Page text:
By Leonid Faerberg [GFDL 1.2 (http://www.gnu.org/licenses/old-licenses/fdl-1.2.html) or GFDL 1.2 (http://www.gnu.org/licenses/old-licenses/fdl-1.2.html)], via Wikimedia Commons

What are the advantages of forward-swept wings in aircraft design?

Forward-swept wing configurations are an unusual design and aren't without their disadvantages, so why build aircrafts like this?

Asked by: Michael Turner, Pontefract

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Forward-swept wings are unusual, but one of the better-known recent designs is the Russian experimental fighter, the Sukhoi Su-47 Berkut. With the tips located forward of the point where the wings connect to the fuselage, the plane almost looks as if it is travelling backwards in flight.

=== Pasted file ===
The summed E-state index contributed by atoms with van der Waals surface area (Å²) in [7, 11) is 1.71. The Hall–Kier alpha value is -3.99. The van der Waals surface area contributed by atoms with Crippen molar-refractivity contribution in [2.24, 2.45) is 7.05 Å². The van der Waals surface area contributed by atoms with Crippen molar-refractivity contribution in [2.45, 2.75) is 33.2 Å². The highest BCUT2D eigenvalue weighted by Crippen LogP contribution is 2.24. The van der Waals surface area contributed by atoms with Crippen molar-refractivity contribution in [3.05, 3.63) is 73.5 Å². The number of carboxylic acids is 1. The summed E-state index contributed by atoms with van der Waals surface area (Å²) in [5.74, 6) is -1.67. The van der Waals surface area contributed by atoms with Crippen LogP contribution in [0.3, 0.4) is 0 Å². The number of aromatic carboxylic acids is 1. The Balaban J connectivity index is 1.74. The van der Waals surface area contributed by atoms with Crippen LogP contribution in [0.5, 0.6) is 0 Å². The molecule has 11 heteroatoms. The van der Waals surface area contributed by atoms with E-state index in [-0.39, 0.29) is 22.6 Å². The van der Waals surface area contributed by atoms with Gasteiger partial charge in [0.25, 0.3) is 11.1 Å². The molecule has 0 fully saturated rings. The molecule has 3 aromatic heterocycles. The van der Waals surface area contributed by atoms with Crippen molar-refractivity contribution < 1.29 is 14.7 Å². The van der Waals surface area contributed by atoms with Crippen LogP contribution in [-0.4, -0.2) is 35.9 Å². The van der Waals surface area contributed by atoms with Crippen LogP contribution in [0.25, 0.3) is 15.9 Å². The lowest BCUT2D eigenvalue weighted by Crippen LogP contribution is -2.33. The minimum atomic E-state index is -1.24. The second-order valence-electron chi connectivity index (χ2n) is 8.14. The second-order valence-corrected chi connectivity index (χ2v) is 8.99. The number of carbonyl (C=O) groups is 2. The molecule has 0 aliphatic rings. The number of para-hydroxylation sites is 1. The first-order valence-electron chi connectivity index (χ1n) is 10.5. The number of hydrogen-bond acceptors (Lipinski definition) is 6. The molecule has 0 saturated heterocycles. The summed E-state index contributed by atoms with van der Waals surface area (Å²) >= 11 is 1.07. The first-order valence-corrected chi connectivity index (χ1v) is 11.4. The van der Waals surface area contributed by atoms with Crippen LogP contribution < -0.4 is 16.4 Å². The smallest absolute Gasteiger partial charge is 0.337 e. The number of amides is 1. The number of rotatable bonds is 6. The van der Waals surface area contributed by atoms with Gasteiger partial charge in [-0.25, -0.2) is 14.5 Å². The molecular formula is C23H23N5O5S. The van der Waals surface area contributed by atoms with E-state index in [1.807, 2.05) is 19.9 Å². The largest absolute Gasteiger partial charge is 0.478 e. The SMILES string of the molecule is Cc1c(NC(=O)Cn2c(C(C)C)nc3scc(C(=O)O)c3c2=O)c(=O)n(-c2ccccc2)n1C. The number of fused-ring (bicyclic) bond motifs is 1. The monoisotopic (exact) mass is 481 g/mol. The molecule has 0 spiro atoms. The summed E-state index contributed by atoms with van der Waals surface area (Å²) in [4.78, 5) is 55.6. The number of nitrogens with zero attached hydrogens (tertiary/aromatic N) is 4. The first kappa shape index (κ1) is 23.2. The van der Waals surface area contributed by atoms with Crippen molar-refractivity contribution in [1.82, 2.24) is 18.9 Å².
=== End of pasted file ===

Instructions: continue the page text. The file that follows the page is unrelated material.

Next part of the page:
Forward-swept wings make an aircraft harder to fly, but the advantages are mainly down to manoeuvrability. They maintain airflow over their surfaces at steeper climb angles than conventional planes, which means the nose can point higher without the aircraft going into a dangerous stall. In addition, their aerodynamic properties change less between subsonic and supersonic flight than swept-back wings, meaning that the Su-47 is well suited to transonic flight – in other words, at speeds close to the sound barrier.


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